According to Vernon Hills bankruptcy attorney, if you are filing for Chapter 7 bankruptcy and there is not significant equity in the house, then you can keep your house. Of course, this is provided that you continue to make your post-petition mortgage payments after the case is filed. If, on the other hand you do not wish to keep your house, then you can simply stop making your post-petition mortgage payments and let the house go through your foreclosure process. You will not be held personally responsible for any underlying debt after you file for Chapter 7 on your mortgage. Your mortgage company still has to go through the lengthy foreclosure procedure before the title of the property can be transferred from your dated to their name.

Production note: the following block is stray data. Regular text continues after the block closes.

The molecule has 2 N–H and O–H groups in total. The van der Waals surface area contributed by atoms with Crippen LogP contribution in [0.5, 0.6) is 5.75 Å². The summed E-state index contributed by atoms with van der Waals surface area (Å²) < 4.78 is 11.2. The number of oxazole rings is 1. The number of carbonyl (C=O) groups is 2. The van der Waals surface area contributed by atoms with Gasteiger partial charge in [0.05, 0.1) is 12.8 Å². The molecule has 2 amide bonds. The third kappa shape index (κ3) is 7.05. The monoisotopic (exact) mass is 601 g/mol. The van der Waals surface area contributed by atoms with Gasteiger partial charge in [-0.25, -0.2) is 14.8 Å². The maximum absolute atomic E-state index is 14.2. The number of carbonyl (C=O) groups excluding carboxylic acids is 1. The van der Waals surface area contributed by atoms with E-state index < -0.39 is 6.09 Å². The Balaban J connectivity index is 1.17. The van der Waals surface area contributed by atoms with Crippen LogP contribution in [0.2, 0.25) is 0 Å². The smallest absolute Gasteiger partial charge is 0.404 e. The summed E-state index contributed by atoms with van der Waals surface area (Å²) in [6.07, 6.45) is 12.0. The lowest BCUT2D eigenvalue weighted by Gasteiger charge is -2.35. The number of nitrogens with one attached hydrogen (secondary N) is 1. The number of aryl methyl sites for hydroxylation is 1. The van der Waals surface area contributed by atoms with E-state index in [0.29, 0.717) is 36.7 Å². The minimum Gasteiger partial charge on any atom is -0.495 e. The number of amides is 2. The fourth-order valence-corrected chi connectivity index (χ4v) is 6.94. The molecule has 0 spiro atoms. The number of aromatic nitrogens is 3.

In most Chapter 7 bankruptcy cases, clients continue to make their regular first and/or second mortgage payments in an effort to keep their house. In the event that they cannot do this, then any time after the bankruptcy case is filed, provided they have not signed a reaffirmation agreement, clients are protected by which they can surrender the property, stop making the payments and start to save money to eventually move on.
If you do a Chapter 7 and you find you cannot make your mortgage payment going forward, then you do have the ability to try and reorganize the mortgage arrearage portion under a Chapter 13 bankruptcy case. This is sometimes known as a Chapter 20 case where someone files a Chapter 7 first and then they switch to a Chapter 13 somewhere down the road. Consult your attorney with regard to filing a bankruptcy after you have decided not to keep your house or if you have decided to keep your house and you simply don’t have the ability to pay for it directly.